Crispy Ham Sausage and Cheese Wafers

Crispy Ham Sausage and Cheese Wafers
·         6 ounce Ham Sausage
·         8 ounce Shredded Cheddar cheese
·         1/2 lb Butter, softened to room temperature (important)
·         2 cup Flour
·         1/2 teaspoon Salt
·         1/4 teaspoon Cayenne Pepper
·         1 1/2 cup Rice Krispies Cereal
Preheat oven to 350 degrees F. Cook ham sausage according to package directions. Drain and cut into 1/4-inch pieces. Set aside. Combine cheese and butter. Add flour, salt and cayenne. Mix well until all dry ingredients are incorporated. Fold cooked ham sausage and cereal into flour mixture. Shape into 1-inch balls and place on baking pan 2-inches apart. Lightly flatten with fork. Bake 18 to 20 minutes or until lightly browned and set. Let cool 5 minutes on pan. Serve warm. Store in refrigerator or freezer.
Makes: 4 1/2 dozen

These are very similar to the Southern cheese straw, but are rich, delicate wafers with crunch from the cereal and great flavor from the addition of the ham sausage. 

Wednesday, June 3, 2015

Virginia Gifts for Father's Day

Father's Day has been celebrated for over 100 years. The first Father's Day was celebrated on June 19, 1910 in Spokane, Washington. Sonora Smart Dodd, often referred to as the “Mother of Father’s Day,” was 16 years old when her mother died in 1898, leaving her father William Jackson Smart to raise Sonora and her five younger brothers on a remote farm in Eastern Washington. In 1909 when Sonora heard a Mother’s Day sermon at Central United Methodist Church in Spokane, she was inspired to propose that Father’s receive equal recognition. The Spokane YMCA, along with the Ministerial Alliance, endorsed Dodd’s idea and helped it spread by celebrating the first Father’s Day in 1910. In 1924 President Calvin Coolidge recognized Father’s Day and urged the states to do likewise. In 1966, President Lyndon B. Johnson signed a proclamation calling for the third Sunday in June to be recognized as Father’s Day and requested that flags to be flown that day on all government buildings. President Richard M. Nixon signed a proclamation in 1972, permanently observing Father’s Day on the third Sunday in June.

This year Father's Day is celebrated on Sunday, June 21. We know something a dad is sure to love to get for his special day......food. Dad's love Virginia Peanuts. We have peanuts for the golfing dad, the baseball loving dad or a can that says Father's Day and reminds dad to take some time off today. Dads also love tasty BBQ Sauces such as Bone Doctor’s Original Tomato Based and Vinegar based Carolina BBQ sauces, James River Barbecue Sauce. Some Dad's love soup, others have a sweet tooth for preserves and honey. Some of our gift baskets are perfect for a Dad or Granddad. Check out Southern Gourmet Treasures, Barbecue Time, Bloody Mary Brunch, or Tasty Days. How about a Smithfield Sampler that is sure to please such as the Smoked Country Sampler or a Smithfield  or Peanut Shop of Williamsburg Gift Basket such as the Virginia Country Breakfast or Classic Peanut Sampler.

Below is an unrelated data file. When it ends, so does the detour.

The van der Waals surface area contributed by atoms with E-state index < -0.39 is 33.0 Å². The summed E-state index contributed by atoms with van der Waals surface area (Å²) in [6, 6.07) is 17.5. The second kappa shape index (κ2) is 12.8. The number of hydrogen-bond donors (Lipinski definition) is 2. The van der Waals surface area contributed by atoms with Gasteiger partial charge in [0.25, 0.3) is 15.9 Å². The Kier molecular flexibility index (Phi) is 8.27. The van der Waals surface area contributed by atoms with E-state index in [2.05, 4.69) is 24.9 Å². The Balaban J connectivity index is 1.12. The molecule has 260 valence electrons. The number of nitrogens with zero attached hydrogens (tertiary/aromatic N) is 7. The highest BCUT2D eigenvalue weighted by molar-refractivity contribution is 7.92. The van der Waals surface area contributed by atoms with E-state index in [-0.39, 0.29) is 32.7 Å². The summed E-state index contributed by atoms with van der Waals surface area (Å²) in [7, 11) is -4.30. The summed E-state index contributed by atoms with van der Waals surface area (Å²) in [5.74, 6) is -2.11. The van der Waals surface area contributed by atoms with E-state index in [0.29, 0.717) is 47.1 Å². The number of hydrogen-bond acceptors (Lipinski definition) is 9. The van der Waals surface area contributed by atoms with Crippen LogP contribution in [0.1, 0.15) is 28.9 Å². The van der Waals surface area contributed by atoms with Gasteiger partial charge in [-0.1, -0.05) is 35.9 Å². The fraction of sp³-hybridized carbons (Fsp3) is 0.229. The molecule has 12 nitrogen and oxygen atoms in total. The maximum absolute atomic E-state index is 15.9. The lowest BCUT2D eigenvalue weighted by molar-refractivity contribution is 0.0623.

Saturday, May 23, 2015

Summer Spiral Ham Glazes

Spiral Sliced Half Ham
Add a little spicy heat to your Summer Spiral Hams this year.  Try these fruity glazes with mild “hotness” for an awesome sweet-hot taste sensation perfect for the hot summer days ahead. ENJOY!

SRIRACHA PINEAPPLE GLAZE: ½ cup Pineapple Preserves; 2 tbsp. Sriracha Sauce, and 1 tsp. finely chopped fresh Rosemary. 

JALAPENO PEACH GLAZE: ½ cup Peach Preserves, 2 tbsp. finely chopped fresh Jalapeno Pepper (seeds removed), and ½ TSP finely chopped fresh Sage.

PEPPERY ORANGE GLAZE: ½ cup Honey, ¼ cup freshly squeezed Orange Juice, 1 tbsp. orange zest, and 1 tsp. Red Pepper Flakes.
Combine ingredients and generously brush over ham during final 30 minutes of cooking. 

Sunday, April 5, 2015

Maple Syrup Season in Virginia is Over

The Highland Maple Syrup Festival is over for this year and on March 30 Puffenbarger's Sugar Orchard's Facebook page announced: " The 2015 maple season is officially DONE!! "

Some interesting things about maple syrup:
Warm sunny days (above 40 degrees F) and frosty nights are ideal for sap flow.

The Maple season may last four to six weeks, but sap flow is heaviest for 10 to 20 days.

The harvest season ends with the arrival of warm spring nights and early bud development in the trees.

A maple tree is usually at least 4 years old and 10 inches in diameter before it is tapped.

Tapping does no permanent damage to the tree and only about 10% of the sap is collected each year.

Each tap yields an average of 10 gallons of sap per season. That yields about one quart of syrup.

A gallon of pure Maple syrup weighs 11 pounds.

Sunday, March 15, 2015

March is National Peanut Month

From The Peanut Shop of Charleston's Facebook Page:
In honor of National Peanut Month, here are 10 fun peanut facts that you may not know!

1. Peanuts flower above ground and then migrate underground to reach maturity
2.The world's largest reported peanut was four inches long. It was grown in North Carolina by Mr. Earl Adkins. 3. Ever wonder where the term "Peanut Gallery" comes from? The term became popular in the late 19th century and referred to the rear or uppermost seats in a theater, which were also the cheapest seats. People seated in such a gallery were able to throw peanuts, a common food at theaters, at those seated below them. It also applied to the first row of seats in a movie theater, for the occupants of those seats could throw peanuts at the stage, stating their displeasure with the performance.
4. Adrian Finch of Australia holds the Guinness World Record for peanut throwing, launching a peanut 111 feet and 10 inches in 1999 to claim the record.
5. Tom Miller pushed a peanut to the top of Pike's Peak (14,100 feet) using his nose in 4 days, 23 hours, 47 minutes and 3 seconds.
6. The first peanuts grown in the United States were grown in Virginia, hence the Virginia variety peanut, which is the largest peanut grown in the USA.
7. As early as 1500 B.C., the Incas of Peru used peanuts as sacrificial offerings and entombed them with their mummies to aid in the spirit life.
8. Peanuts have come a long way from their original use of feeding pigs to becoming counted for as two-thirds of all snack nuts consumed in the United States.
9. Americans eat 3 pounds of peanut butter per person every year. That's about 700 million pounds, or enough to coat the floor of the Grand Canyon!
10. Peanuts are members of the pea family!

Eat Healthy Virginia Peanuts.... Live Longer